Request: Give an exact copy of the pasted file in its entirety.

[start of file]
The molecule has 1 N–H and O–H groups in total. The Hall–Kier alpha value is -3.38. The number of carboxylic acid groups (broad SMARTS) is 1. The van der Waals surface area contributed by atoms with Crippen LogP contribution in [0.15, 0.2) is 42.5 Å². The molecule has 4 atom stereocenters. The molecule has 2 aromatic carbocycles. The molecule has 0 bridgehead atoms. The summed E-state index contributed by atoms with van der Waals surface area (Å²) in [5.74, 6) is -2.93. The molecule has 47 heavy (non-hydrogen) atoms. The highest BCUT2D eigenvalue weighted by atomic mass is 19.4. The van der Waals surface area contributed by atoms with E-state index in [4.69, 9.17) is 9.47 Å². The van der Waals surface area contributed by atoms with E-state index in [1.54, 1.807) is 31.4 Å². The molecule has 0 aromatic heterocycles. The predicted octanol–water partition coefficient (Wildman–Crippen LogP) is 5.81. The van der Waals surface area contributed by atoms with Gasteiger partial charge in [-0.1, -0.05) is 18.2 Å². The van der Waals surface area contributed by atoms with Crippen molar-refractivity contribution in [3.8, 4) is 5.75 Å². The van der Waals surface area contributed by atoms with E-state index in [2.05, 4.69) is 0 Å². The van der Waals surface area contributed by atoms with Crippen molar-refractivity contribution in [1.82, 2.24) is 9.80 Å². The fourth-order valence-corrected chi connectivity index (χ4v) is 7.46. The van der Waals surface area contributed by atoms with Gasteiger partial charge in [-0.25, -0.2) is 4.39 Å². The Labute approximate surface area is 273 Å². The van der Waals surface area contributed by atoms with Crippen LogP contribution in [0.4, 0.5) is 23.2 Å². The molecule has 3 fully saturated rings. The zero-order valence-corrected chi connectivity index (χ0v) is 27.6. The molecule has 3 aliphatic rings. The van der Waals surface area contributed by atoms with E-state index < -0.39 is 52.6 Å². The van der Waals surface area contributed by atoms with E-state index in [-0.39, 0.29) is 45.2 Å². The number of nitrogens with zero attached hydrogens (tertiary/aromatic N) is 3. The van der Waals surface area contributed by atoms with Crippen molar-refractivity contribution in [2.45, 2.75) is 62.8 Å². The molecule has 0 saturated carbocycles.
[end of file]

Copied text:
The molecule has 1 N–H and O–H groups in total. The Hall–Kier alpha value is -3.38. The number of carboxylic acid groups (broad SMARTS) is 1. The van der Waals surface area contributed by atoms with Crippen LogP contribution in [0.15, 0.2) is 42.5 Å². The molecule has 4 atom stereocenters. The molecule has 2 aromatic carbocycles. The molecule has 0 bridgehead atoms. The summed E-state index contributed by atoms with van der Waals surface area (Å²) in [5.74, 6) is -2.93. The molecule has 47 heavy (non-hydrogen) atoms. The highest BCUT2D eigenvalue weighted by atomic mass is 19.4. The van der Waals surface area contributed by atoms with E-state index in [4.69, 9.17) is 9.47 Å². The van der Waals surface area contributed by atoms with E-state index in [1.54, 1.807) is 31.4 Å². The molecule has 0 aromatic heterocycles. The predicted octanol–water partition coefficient (Wildman–Crippen LogP) is 5.81. The van der Waals surface area contributed by atoms with Gasteiger partial charge in [-0.1, -0.05) is 18.2 Å². The van der Waals surface area contributed by atoms with Crippen molar-refractivity contribution in [3.8, 4) is 5.75 Å². The van der Waals surface area contributed by atoms with E-state index in [2.05, 4.69) is 0 Å². The van der Waals surface area contributed by atoms with Crippen molar-refractivity contribution in [1.82, 2.24) is 9.80 Å². The fourth-order valence-corrected chi connectivity index (χ4v) is 7.46. The van der Waals surface area contributed by atoms with Gasteiger partial charge in [-0.25, -0.2) is 4.39 Å². The Labute approximate surface area is 273 Å². The van der Waals surface area contributed by atoms with Crippen LogP contribution in [0.4, 0.5) is 23.2 Å². The molecule has 3 fully saturated rings. The zero-order valence-corrected chi connectivity index (χ0v) is 27.6. The molecule has 3 aliphatic rings. The van der Waals surface area contributed by atoms with E-state index < -0.39 is 52.6 Å². The van der Waals surface area contributed by atoms with E-state index in [-0.39, 0.29) is 45.2 Å². The number of nitrogens with zero attached hydrogens (tertiary/aromatic N) is 3. The van der Waals surface area contributed by atoms with Crippen molar-refractivity contribution in [2.45, 2.75) is 62.8 Å². The molecule has 0 saturated carbocycles.